Gina Perkes is one busy woman! While creating many complex and modern quilts in a variety of styles, she also sells Innova longarm machines, and has developed ingenious methods to utilize rulers while quilting on both longarm and domestic machines. Hear tips on how you can use different rulers on a domestic machine, including best practices for maintaining control and keeping track of your place on the quilt. She shows how just one ruler can create a wide variety of designs. Watch as Gina shows how to get the grid lines on your fabric to help keep your quilting accurate. Learn how to build borders and create additional interest through your quilting.
Click here to go to Gina Perkes' website.
Listen as Gina talks about her award-winning quilts and how her newest rulers have played a big part in her quilting.
Gina demonstrates the use of True Grips and her new rulers.
Learn how you can make beautiful quilting designs with a Quilt Pounce and the Jane Ruler.
Watch as Gina uses her Control Freak Ruler on the Innova longarm.
Click here to purchase the Control Freak Ruler.
Alex shows you how to turn a 9” Ohio Star block into a quilt pattern she calls “In Honor Of”. Even a beginning quilter can use this easy approach to make a Quilt of Valor (QOV) for a service member touched by war.
Mark Lipinski tells you about his Quilts of Valor experience, and recounts how he met the Vietnam Vet whose remembrance bracelet he wore in the ‘70s. How many jobs are there in quilting? Mark has done almost all of them. Listen as he tells about some special ones. He candidly talks about his loss of enthusiasm for quilting, and how he (and so can you) gained back the joy via a more mindful perspective that he learned from….(watch and see). Mark shows you a fun way to label your quilts in the form of a letter. You will want to hear about his current WIP—legacy quilt blocks.
If you haven’t yet experienced the Row by Row phenomenon, it’s time to get on board! Quilt shop owner Janet Lutz started it all with a free horizontal row pattern in a summer vacation theme, which could then be combined with similar row patterns from other shops. Like a Shop Hop, you gather free patterns and then personalize your quilt with creative row placement, fabric combinations and embellishments. Janet demos both the use of fabric plates, and creating appliqué letters with freezer paper. TQS then visits Eileen Williams, who has challenged herself to make a small quilt each day for an entire year. Known for her beach and seascape quilts, Eileen shows how to add shimmer and sand, using Angelina fibers.
Alex leads off the show with some great tips for turning T-shirts into a quilt. Master the tricks that make "strechy" fabric easier to work with. You will be surprised at how easy it is to use a stabilizer to achieve a needle turn appliqué look.
Quilting Engineer Marci Baker then shares her passion for simplifying quilt making, whether through tools or techniques. Learn a clever triangular log cabin block using 1½” strips. You will love her tips for improving accuracy when chain piecing. Then see great organizational ideas that allow you to ”seamlessly” return to old projects without making errors. Know the secrets for creating both the Tumbling and Hollow Cube block designs, including fabric selection and creating units and strips. Marci shows a variety of quilts and also talks about her penchant for taking photos of state and provincial capitals.
Ricky opens the show with a very clever method of adding piping to a seam, which works on both straight seams and curves! Piping looks great and adds interest and a tiny shot of color to a project. Lola Jenkins then shares her new interest in collage portrait quilts. She starts with a photo, looking for intriguing facial expressions and gestures. She demos how to use photo editing software, choosing the right fabric (including some unusual color choices) and quilting without prior planning. She talks about finding the best way to manipulate a large quilt under a domestic sewing machine. Lola has also devised some cunning finishing techniques that don’t require a lot of stitching. Check out her ideas for binding with ribbons, buttons and canvas backing.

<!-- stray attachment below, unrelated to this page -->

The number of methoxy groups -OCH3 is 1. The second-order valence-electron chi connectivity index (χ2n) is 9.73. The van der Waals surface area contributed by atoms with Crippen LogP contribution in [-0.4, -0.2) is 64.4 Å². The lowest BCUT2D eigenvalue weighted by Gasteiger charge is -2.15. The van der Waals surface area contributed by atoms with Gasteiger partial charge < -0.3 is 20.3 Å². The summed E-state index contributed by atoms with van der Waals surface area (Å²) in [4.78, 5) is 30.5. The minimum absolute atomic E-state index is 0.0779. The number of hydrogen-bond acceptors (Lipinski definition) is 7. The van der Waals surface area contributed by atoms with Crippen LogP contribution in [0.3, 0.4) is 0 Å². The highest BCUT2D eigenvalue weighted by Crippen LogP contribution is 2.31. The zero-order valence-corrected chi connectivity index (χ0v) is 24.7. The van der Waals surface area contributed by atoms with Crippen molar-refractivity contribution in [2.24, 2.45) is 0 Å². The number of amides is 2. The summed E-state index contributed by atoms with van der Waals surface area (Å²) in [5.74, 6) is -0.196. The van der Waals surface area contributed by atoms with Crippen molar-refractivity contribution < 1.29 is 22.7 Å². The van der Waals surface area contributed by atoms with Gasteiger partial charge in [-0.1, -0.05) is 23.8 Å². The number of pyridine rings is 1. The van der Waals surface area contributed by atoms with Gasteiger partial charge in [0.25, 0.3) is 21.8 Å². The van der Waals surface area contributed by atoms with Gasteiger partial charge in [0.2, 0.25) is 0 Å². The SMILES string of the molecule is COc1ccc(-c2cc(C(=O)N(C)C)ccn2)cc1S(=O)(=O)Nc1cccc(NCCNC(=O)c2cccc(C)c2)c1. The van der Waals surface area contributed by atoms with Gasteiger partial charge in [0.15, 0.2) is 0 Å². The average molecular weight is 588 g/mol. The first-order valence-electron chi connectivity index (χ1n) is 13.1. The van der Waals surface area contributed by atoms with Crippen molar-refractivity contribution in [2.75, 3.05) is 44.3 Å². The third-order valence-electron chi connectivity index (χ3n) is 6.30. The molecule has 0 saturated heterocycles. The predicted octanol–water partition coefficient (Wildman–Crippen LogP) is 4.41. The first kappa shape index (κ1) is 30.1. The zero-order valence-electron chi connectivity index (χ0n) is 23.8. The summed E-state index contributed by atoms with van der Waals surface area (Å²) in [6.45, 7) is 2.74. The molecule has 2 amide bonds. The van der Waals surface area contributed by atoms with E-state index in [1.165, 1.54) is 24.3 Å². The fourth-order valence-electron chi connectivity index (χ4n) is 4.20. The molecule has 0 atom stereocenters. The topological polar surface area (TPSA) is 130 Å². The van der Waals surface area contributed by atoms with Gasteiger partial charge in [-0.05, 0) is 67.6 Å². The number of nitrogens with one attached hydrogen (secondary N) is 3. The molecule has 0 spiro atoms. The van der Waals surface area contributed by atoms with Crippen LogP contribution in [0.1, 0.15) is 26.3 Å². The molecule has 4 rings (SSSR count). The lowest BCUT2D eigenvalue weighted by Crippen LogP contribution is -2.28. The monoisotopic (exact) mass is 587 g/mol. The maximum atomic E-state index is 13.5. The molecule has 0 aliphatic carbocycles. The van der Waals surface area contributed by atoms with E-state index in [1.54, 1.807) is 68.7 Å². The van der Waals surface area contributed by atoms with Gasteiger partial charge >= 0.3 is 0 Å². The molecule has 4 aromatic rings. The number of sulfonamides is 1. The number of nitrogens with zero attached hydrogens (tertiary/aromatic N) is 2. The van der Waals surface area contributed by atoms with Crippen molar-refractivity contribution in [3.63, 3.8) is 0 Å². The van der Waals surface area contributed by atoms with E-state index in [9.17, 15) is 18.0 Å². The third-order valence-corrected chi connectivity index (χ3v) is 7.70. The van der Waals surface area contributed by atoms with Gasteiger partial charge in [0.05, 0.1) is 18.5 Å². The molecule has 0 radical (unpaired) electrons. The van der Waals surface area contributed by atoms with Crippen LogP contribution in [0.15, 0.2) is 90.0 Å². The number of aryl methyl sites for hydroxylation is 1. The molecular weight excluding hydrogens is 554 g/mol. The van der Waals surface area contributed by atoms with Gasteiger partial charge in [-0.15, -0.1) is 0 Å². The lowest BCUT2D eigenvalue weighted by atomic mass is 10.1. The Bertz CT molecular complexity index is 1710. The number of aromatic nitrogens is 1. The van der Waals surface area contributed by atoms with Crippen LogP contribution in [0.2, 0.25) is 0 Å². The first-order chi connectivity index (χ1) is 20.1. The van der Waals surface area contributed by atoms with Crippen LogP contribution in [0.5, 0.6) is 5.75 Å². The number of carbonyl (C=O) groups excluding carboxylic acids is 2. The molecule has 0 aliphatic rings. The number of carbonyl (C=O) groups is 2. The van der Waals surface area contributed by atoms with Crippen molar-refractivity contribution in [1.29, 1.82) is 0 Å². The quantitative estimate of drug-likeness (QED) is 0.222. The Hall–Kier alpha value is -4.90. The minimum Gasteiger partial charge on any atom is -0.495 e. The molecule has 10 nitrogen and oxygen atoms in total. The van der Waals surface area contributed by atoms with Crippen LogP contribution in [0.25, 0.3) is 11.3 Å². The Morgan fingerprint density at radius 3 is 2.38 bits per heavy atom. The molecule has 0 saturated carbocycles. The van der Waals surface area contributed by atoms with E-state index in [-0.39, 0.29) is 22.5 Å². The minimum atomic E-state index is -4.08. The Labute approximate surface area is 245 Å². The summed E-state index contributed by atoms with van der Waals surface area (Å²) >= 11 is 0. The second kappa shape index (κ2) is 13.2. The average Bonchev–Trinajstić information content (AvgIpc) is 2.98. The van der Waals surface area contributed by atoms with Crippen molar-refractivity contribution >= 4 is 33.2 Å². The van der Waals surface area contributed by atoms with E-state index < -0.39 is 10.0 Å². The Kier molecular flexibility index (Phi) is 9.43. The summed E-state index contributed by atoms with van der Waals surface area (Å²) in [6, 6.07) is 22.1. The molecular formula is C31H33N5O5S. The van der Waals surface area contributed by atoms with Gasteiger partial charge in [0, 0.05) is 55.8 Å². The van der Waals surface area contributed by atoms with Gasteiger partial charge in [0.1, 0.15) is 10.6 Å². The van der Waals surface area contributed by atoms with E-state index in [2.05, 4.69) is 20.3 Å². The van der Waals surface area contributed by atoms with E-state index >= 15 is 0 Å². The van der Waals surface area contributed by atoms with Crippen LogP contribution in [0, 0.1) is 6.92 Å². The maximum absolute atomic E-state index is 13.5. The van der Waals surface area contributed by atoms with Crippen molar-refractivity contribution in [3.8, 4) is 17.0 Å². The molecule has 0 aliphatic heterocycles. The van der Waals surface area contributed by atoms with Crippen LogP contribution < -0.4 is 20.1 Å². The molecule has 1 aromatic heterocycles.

Katie Fowler’s work was influenced heavily by negative remarks she received from her college art professor. It caused her to change her major from Art to Education, but it stuck with her, and returned later, forming her resolve to fight fear and negativity. Katie shows her quilts, and refers to Alice in Wonderland, and the need to face fears, jump down the rabbit hole, and enjoy the ride. Katie shares her paint, layer, stitch method of quilting, using PFD fabric and some amazing “play tools.” She walks Alex through the process, noting that mishaps can turn into new and wonderful discoveries. She coaches quilters to explore their creativity and move past external factors that may hold them back. To prove her point, she does something startling to one of her quilts in progress, saying “it’s about the process, not the product.” She also shares the wisdom she gained from a devastating fire that destroyed her studio. Later, Joe Cunningham gives a tour of his San Francisco studio and shares his design process.
Sue Nickels is a longtime quilter, who often finds inspiration from quilts of the 1800s. Her daughter, Ashley Nickels, is new to quilting, and found her niche after attending QuiltCon and viewing the Modern quilts. Together they cover the spectrum of quilting eras. In addition, Sue and her sister, Pat Holly, run the annual Holly Girls Quilt Retreat, so it’s all in the family! Sue demonstrates how she designs and lays out an old-fashioned appliqué flower border, often starting with an inspiring focal fabric. She uses simple tools, working from a rough sketch and then refining it. She also demos how she makes a complex little bird, and then later embellishes its eye. Ashley loves grid work, and has found inspiration in the front gates she sees in her San Francisco neighborhood. After photographing them and designing the quilt tops, she uses a sketch program to audition a quilting design on top of the photo.